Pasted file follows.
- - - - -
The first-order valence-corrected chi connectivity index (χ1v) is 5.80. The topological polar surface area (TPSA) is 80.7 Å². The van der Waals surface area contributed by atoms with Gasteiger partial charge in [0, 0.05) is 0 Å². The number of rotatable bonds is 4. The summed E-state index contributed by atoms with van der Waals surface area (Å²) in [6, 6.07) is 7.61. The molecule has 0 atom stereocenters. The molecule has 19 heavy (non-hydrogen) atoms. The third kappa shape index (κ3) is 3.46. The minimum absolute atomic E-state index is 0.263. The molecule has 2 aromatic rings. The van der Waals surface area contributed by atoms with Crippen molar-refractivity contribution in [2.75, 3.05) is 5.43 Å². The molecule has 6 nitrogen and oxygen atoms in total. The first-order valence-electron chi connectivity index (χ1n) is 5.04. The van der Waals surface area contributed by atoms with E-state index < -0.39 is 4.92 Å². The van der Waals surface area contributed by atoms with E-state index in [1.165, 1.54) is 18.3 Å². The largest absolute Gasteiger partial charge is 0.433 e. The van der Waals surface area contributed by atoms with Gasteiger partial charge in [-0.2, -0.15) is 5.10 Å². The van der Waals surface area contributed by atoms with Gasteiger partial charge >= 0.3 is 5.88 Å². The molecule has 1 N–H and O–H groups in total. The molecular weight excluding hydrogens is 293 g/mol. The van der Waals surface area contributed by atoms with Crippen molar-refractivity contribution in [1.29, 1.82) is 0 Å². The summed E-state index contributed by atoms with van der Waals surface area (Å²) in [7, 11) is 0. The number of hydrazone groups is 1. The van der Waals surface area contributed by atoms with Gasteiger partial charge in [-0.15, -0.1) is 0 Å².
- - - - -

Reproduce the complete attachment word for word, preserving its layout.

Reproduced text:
The first-order valence-corrected chi connectivity index (χ1v) is 5.80. The topological polar surface area (TPSA) is 80.7 Å². The van der Waals surface area contributed by atoms with Gasteiger partial charge in [0, 0.05) is 0 Å². The number of rotatable bonds is 4. The summed E-state index contributed by atoms with van der Waals surface area (Å²) in [6, 6.07) is 7.61. The molecule has 0 atom stereocenters. The molecule has 19 heavy (non-hydrogen) atoms. The third kappa shape index (κ3) is 3.46. The minimum absolute atomic E-state index is 0.263. The molecule has 2 aromatic rings. The van der Waals surface area contributed by atoms with Crippen molar-refractivity contribution in [2.75, 3.05) is 5.43 Å². The molecule has 6 nitrogen and oxygen atoms in total. The first-order valence-electron chi connectivity index (χ1n) is 5.04. The van der Waals surface area contributed by atoms with E-state index < -0.39 is 4.92 Å². The van der Waals surface area contributed by atoms with E-state index in [1.165, 1.54) is 18.3 Å². The largest absolute Gasteiger partial charge is 0.433 e. The van der Waals surface area contributed by atoms with Gasteiger partial charge in [-0.2, -0.15) is 5.10 Å². The van der Waals surface area contributed by atoms with Gasteiger partial charge >= 0.3 is 5.88 Å². The molecule has 1 N–H and O–H groups in total. The molecular weight excluding hydrogens is 293 g/mol. The van der Waals surface area contributed by atoms with Crippen molar-refractivity contribution in [1.29, 1.82) is 0 Å². The summed E-state index contributed by atoms with van der Waals surface area (Å²) in [7, 11) is 0. The number of hydrazone groups is 1. The van der Waals surface area contributed by atoms with Gasteiger partial charge in [-0.15, -0.1) is 0 Å².